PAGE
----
Make A New Plan, Stan

by Susan Pogorzelski on July 31, 2008 · 0 comments

As I wrote in my previous post, I’m trying to put together a plan — a six month plan, to be exact. Three months is too few and a year is too long…much, much too long. So, while I need to be flexible, have patience, and appreciate what I have, I also need to have some kind of goal in mind — both personally and financially — if I want to move forward and try to achieve my dreams.

This past year I’ve been “going with the flow,” trying to let life guide me. That’s easier said than done and has resulted in a very slow-go. While that “ride the tide” mindset has been freeing in some regards, I also believe that it has contributed to the familiar, uneasy feeling of stagnation — kind of akin to walking on a treadmill: I could walk for miles, but I would still end up in the same exact spot.  Creating some kind of plan is the only course of action I can think of that will ease the restlessness and anxiety I’ve been harboring and get me off of that treadmill.

Here’s the lowdown of where I currently stand: I’m working a temporary job as I actively pursue a career in the publishing industry, which I’m eager to relocate for. My lease on my apartment is up in two months, and I can’t renew because a) I can’t afford another rent increase and b) it’ll put a hitch in that whole relocation thing. And, finally, most excitedly, I’m going to France for a month.

Taking all of this into consideration, it’s time to formulate a game plan.

First up: Identify the problems.

Problem 1: Let’s say that I’ll be staying in the area for the next six months…I’ll need to have a job that can support me financially while offering the flexibility I would require for opportunities that may arise. Problem #1 has been solved, thanks, in part, to my employers (see Solution #1).

Problem 2: Habitat. Residency. Domicile. Whatever word you choose (and trust me, I sat here with Roommate and a thesaurus for a good five minutes), the fact remains the same: my lease is up, and I need a place to live. While other problems play a role, this is by far the greater issue.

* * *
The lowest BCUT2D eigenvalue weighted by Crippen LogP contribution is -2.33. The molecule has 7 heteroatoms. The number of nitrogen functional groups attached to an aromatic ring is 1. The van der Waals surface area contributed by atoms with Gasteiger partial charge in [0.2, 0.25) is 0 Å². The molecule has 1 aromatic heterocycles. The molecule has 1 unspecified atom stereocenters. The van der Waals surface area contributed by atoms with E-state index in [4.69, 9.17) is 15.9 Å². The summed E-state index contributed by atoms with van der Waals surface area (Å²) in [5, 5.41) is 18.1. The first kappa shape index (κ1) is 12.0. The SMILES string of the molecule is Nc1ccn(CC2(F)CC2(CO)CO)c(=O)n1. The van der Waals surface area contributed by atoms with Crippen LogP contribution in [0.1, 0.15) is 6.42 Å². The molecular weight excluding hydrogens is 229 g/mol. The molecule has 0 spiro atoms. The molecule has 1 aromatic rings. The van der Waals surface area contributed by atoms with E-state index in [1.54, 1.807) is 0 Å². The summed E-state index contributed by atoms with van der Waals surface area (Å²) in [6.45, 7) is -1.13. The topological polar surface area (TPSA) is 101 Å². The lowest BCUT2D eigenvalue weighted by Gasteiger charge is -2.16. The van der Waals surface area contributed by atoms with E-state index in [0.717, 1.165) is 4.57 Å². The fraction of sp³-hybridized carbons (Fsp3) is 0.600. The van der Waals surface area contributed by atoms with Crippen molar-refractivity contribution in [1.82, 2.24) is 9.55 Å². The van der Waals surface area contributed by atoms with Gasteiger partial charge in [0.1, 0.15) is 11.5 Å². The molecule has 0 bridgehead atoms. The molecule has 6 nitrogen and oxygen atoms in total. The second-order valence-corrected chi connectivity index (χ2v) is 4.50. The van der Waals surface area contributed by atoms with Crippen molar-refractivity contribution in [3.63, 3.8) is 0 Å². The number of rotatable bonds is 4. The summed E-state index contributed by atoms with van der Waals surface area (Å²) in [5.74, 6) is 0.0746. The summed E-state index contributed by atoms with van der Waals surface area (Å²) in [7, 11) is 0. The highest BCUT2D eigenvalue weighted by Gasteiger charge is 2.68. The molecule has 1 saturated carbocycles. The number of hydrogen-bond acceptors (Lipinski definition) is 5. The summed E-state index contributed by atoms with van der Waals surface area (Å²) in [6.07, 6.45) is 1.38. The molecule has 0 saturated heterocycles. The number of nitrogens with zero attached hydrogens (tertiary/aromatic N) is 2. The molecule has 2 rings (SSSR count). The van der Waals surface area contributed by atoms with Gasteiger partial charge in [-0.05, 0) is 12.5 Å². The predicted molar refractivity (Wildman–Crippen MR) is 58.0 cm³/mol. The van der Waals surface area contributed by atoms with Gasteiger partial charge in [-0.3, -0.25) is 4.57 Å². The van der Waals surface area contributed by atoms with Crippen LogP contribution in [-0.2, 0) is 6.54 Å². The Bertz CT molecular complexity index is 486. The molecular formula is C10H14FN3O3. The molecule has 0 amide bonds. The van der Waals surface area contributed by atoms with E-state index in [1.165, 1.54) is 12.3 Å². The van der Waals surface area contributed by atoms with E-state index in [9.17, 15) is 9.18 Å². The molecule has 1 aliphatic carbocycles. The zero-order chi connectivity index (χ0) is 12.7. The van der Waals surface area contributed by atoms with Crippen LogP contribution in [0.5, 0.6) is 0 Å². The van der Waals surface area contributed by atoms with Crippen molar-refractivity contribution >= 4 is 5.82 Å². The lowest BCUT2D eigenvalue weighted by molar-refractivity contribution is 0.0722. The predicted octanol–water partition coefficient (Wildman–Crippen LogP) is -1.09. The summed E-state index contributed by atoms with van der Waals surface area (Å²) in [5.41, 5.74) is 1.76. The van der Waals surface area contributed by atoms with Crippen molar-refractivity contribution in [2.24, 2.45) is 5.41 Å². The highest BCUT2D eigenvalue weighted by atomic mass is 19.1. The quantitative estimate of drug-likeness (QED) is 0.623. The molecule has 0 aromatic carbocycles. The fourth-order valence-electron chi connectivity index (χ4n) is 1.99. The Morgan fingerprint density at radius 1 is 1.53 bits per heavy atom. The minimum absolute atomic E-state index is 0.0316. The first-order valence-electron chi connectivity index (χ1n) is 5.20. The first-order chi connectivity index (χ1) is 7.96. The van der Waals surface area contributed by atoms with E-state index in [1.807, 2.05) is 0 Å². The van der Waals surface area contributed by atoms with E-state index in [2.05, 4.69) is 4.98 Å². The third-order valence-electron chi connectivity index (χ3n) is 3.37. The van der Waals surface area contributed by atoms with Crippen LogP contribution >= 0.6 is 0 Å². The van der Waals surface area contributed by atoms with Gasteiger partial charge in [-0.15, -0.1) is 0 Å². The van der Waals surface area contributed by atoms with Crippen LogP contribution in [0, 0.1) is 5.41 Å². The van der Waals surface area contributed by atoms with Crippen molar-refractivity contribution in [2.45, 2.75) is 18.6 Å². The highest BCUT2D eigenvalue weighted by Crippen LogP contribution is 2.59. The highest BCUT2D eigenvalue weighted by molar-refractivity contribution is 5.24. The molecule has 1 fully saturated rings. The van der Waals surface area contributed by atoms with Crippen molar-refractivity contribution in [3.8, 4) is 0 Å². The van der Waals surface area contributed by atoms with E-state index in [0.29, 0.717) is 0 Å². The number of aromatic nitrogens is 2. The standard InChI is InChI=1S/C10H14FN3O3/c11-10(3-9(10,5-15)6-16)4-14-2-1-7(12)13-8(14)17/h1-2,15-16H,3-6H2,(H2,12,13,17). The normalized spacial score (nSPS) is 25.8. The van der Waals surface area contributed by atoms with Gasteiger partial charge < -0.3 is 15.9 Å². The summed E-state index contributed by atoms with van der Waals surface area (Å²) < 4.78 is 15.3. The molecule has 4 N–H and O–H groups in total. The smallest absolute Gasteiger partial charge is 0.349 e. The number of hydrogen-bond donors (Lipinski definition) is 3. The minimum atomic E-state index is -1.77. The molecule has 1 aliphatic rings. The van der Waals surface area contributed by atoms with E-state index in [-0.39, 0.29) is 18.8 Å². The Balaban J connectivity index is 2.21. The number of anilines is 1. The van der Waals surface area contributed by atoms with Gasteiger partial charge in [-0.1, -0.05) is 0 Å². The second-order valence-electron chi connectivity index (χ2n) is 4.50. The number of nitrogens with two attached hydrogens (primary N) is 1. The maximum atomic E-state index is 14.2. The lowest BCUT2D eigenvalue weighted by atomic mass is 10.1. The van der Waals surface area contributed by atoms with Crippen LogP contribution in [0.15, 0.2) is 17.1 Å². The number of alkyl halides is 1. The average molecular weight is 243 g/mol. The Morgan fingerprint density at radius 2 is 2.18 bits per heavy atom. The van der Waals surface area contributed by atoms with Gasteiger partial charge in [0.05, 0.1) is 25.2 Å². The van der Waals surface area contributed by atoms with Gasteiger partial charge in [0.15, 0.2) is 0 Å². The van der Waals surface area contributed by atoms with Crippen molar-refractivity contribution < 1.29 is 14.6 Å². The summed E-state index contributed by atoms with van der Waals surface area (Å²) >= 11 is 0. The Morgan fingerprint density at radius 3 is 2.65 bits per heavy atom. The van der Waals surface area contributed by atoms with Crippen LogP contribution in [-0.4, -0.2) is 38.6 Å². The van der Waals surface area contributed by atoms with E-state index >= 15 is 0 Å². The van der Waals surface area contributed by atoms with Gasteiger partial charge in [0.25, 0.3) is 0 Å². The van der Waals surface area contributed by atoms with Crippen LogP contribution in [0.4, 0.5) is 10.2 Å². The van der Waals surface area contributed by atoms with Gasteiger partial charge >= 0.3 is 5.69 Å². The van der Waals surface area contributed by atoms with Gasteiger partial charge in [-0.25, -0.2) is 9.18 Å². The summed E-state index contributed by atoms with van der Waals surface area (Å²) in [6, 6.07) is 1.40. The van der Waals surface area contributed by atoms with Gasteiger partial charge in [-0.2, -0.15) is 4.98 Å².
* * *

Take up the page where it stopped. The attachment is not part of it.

Problem 3: Financial stability. Right now, I have none. If I were to sign for a third year, I would really have none. Negative none. And I can’t go on like that for long.  If I do go to France, I will need money to finance it, and if when I relocate, I’ll need to have money saved up in the case that I relocate without a job.

Ok, so now that we’ve identified the problems, let’s talk possible solutions.  The good thing is that I have options; the bad, I’m still uncertain which one to take. 

Solution #1: I had a meeting with my supervisor yesterday; they want to extend my assignment throughout the rest of the year, possibly longer.  They are fully aware that I’m seeking a job in my field and that I have plans to relocate, and if I find my “dream job,” as they put it, they encourage me to pursue it.  In the meantime, I was told, they would love to have me continue, even acquiring more responsibility. I told them that I would be more than happy to stay for as long as they might need me, but that I also had the opportunity to go abroad for a month.  That’s an opportunity you can’t pass up, they said, and it wouldn’t be a problem — as long as I come back, they would have my job waiting for me.